Environmental groups have filed a new lawsuit to try and block a planned expansion of the Mt. Ashland Ski Area.
Filed on Thursday in U.S. District Court in Medford, the groups' complaint said the U.S. Forest Service failed to take into consideration new information that could impact the expansion.
In the complaint, attorneys for the Sierra Club, Oregon Wild and the Center for Biological Diversity said the Forest Service's environmental and financial analysis of the expansion is outdated.
The expansion plan approved by the Forest Service in 2004 already had been the subject of a lawsuit and multiple appeals.
In August of this year, a judge lifted an injunction that had blocked the expansion.
The Mt. Ashland Association, which runs the nonprofit ski area, has yet to begin any on-the-ground expansion work.
Among other issues, the new lawsuit said the expansion analysis failed to consider cumulative impacts on the Ashland watershed from the expansion and ongoing wildfire fuels thinning, potential climate change impacts on snowfall and skier visitation, and new state limits on the amount of sediment that can flow into Reeder Reservoir in the watershed.
Most of the Mt. Ashland Ski Area and the proposed expansion is in the watershed, the source of Ashland's water supply.
"A large amount of information has been developed since the expansion was first approved," said Marianne Dugan, a Eugene-based environmental attorney working for the plaintiffs.
Federal law requires government agencies to update their environmental analyses of projects if significant new information comes to light, Dugan said.
The environmental groups are seeking a new injunction to stop the expansion.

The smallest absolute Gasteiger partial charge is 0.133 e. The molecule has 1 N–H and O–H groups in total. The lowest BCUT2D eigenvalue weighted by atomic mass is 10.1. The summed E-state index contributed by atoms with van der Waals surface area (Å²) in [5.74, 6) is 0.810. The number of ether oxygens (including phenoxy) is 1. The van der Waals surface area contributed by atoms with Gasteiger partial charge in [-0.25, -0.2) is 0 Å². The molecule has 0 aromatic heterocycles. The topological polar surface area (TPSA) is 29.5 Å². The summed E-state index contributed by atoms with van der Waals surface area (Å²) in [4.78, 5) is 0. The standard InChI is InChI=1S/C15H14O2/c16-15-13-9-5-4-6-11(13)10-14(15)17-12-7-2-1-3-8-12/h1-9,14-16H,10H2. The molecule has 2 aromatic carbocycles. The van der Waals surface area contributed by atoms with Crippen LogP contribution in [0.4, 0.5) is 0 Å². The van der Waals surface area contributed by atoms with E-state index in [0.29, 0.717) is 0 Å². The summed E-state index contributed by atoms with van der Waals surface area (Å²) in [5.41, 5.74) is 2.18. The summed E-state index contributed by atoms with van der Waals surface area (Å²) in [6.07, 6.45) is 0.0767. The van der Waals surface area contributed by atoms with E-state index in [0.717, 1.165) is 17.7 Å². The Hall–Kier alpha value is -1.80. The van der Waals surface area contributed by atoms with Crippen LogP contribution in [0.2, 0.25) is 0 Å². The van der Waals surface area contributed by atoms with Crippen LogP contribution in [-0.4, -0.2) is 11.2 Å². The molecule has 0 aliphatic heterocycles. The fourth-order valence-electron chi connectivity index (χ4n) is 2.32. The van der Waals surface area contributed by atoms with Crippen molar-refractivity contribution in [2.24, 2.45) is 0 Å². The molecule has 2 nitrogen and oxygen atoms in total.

The complaint said the groups do not oppose some aspects of the expansion, including the development of a snow tubing facility, some widening of existing runs, new runs by a beginner's hill and watershed improvement projects.
Mt. Ashland Ski Area General Manager Kim Clark said the Mt. Ashland Association and its legal counsel are still reviewing the complaint after receiving a copy on Friday.
"At this time, we're not aware of any basis for us making any change in the expansion," Clark said on Friday afternoon.
The association and the Forest Service are still working out what will be the first phase of the expansion, Clark said.
The association and the city of Ashland also have an agreement that the association will have money for the expansion before beginning on-the-ground work.
The Forest Service decision authorizing the expansion detailed Phase I plans — including new ski runs and lifts — that would cost about $3.5 million to implement, according to 2011 estimates.
The association could carry that out or move forward with more limited plans, Clark said.
The association has not started fundraising to pay for the expansion since it doesn't yet know the extent or cost of the first phase, Clark said. The association did receive a $1,000 contribution for the expansion, but it was unsolicited, he said.
It is in the midst of a $350,000 fundraising campaign for its fiscal year to help pay for programs and operations.
The association has raised $248,000 toward that figure, with five months left to go in the campaign, Clark said.
"Every nonprofit has to do a fundraiser each year. All our bills are current," he said.
The Mt. Ashland Association has done past fundraising to cover losses on its operations.
The ski area opened on Dec. 6 after early snow hit the mountain.
Staff reporter Vickie Aldous can be reached at 541-479-8199 or email@example.com.